The use of tumeric dates back as much as 10,000 years and was commonly used in China and India. In 1280 AD, Marco Polo recorded information on turmeric in his diary: “There is also a vegetable which has all the properties of true saffron, as well the smell as the color, and yet it is not really saffron.” Turmeric has since been used in Europe for over 700 years as a substitute for saffron, which is known to be the most expensive spice in the world.

Antioxidants are important nutrients that support your health by slowing free radical damage to your cells, organs and DNA. Turmeric helps to counteract this process with these curcuminoids that deliver antioxidants that may be 5 to 8 times stronger than vitamin E, stronger than vitamin C, 3 times more powerful than grape seed or pine bark extract, and strong enough to scavenge the hydroxyl radical that many consider to be the most reactive of all oxidants. Oxidation by free radicals damages cells and DNA, and negatively impacts the aging process. Antioxidants, in general, are key nutrients in supporting memory function, promoting heart health and boosting the immune system.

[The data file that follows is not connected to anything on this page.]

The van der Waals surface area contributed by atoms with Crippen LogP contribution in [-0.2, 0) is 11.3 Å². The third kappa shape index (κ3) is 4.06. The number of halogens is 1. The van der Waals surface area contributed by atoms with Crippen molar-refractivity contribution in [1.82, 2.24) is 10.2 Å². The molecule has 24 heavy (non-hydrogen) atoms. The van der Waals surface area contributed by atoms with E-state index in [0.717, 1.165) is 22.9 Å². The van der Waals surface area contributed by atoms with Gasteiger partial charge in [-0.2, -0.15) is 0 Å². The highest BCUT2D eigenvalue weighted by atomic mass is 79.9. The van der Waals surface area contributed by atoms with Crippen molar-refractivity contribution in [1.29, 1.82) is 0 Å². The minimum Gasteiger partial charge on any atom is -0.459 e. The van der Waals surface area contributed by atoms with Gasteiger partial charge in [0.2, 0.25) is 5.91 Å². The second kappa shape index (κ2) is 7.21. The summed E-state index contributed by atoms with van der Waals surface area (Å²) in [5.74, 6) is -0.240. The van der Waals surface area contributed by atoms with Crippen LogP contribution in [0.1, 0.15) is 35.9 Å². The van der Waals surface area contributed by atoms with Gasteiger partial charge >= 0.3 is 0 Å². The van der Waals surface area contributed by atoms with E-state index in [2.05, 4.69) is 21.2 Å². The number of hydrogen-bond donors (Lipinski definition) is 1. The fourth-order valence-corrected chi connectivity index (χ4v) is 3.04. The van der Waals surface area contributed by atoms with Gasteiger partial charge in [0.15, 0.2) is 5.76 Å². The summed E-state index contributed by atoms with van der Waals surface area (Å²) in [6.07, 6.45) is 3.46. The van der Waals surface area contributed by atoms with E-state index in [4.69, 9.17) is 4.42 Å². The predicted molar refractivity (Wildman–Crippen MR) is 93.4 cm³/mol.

How to best benefit from turmeric: (1) supplements are recommended, as cooking can eliminate many beneficial properties. (2) Turmeric supplements should contain 100% certified organic ingredients, turmeric extract with at least 95% curcuminoids (3) read the supplement label in order to avoid fillers, additives, and excipients (“other ingredients”). (4) The supplement should use vegetable capsules; avoid gelatin-based capsules, if possible.

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